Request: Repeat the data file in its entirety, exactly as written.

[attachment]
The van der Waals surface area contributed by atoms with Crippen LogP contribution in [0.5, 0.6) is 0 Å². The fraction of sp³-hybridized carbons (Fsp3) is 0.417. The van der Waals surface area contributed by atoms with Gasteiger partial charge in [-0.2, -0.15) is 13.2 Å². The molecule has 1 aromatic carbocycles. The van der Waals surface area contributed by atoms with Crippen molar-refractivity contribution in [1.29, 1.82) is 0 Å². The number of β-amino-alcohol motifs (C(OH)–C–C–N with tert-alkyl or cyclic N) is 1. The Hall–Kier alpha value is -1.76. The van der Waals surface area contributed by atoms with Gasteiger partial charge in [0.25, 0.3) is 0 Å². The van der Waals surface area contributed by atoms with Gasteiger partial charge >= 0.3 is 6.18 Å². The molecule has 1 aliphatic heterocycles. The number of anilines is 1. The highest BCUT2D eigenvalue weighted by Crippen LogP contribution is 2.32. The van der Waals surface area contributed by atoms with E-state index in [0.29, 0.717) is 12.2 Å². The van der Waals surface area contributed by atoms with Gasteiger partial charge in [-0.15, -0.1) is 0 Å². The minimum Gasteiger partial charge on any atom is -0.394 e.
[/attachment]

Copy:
The van der Waals surface area contributed by atoms with Crippen LogP contribution in [0.5, 0.6) is 0 Å². The fraction of sp³-hybridized carbons (Fsp3) is 0.417. The van der Waals surface area contributed by atoms with Gasteiger partial charge in [-0.2, -0.15) is 13.2 Å². The molecule has 1 aromatic carbocycles. The van der Waals surface area contributed by atoms with Crippen molar-refractivity contribution in [1.29, 1.82) is 0 Å². The number of β-amino-alcohol motifs (C(OH)–C–C–N with tert-alkyl or cyclic N) is 1. The Hall–Kier alpha value is -1.76. The van der Waals surface area contributed by atoms with Gasteiger partial charge in [0.25, 0.3) is 0 Å². The van der Waals surface area contributed by atoms with Gasteiger partial charge >= 0.3 is 6.18 Å². The molecule has 1 aliphatic heterocycles. The number of anilines is 1. The highest BCUT2D eigenvalue weighted by Crippen LogP contribution is 2.32. The van der Waals surface area contributed by atoms with E-state index in [0.29, 0.717) is 12.2 Å². The van der Waals surface area contributed by atoms with Gasteiger partial charge in [-0.15, -0.1) is 0 Å². The minimum Gasteiger partial charge on any atom is -0.394 e.